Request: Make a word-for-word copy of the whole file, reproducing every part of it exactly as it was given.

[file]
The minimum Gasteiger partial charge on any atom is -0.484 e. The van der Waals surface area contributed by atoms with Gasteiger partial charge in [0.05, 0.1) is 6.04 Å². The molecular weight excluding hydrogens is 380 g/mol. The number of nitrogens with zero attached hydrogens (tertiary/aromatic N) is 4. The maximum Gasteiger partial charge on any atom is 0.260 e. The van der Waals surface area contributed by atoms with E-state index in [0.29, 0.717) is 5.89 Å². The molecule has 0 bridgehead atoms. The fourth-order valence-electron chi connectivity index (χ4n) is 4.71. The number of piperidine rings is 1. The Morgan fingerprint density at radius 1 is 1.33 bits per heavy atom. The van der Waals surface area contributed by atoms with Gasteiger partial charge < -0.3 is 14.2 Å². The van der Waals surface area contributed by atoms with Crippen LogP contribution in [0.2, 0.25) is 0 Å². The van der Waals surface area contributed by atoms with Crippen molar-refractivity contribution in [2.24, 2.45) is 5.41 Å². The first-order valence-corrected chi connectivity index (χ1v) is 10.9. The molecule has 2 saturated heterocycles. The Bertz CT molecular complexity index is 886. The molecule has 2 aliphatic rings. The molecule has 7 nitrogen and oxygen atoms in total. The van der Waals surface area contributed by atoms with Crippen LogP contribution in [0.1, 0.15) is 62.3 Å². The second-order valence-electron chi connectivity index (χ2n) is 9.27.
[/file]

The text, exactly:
The minimum Gasteiger partial charge on any atom is -0.484 e. The van der Waals surface area contributed by atoms with Gasteiger partial charge in [0.05, 0.1) is 6.04 Å². The molecular weight excluding hydrogens is 380 g/mol. The number of nitrogens with zero attached hydrogens (tertiary/aromatic N) is 4. The maximum Gasteiger partial charge on any atom is 0.260 e. The van der Waals surface area contributed by atoms with E-state index in [0.29, 0.717) is 5.89 Å². The molecule has 0 bridgehead atoms. The fourth-order valence-electron chi connectivity index (χ4n) is 4.71. The number of piperidine rings is 1. The Morgan fingerprint density at radius 1 is 1.33 bits per heavy atom. The van der Waals surface area contributed by atoms with Gasteiger partial charge < -0.3 is 14.2 Å². The van der Waals surface area contributed by atoms with Crippen LogP contribution in [0.2, 0.25) is 0 Å². The van der Waals surface area contributed by atoms with Crippen molar-refractivity contribution in [2.24, 2.45) is 5.41 Å². The first-order valence-corrected chi connectivity index (χ1v) is 10.9. The molecule has 2 saturated heterocycles. The Bertz CT molecular complexity index is 886. The molecule has 2 aliphatic rings. The molecule has 7 nitrogen and oxygen atoms in total. The van der Waals surface area contributed by atoms with Crippen LogP contribution in [0.1, 0.15) is 62.3 Å². The second-order valence-electron chi connectivity index (χ2n) is 9.27.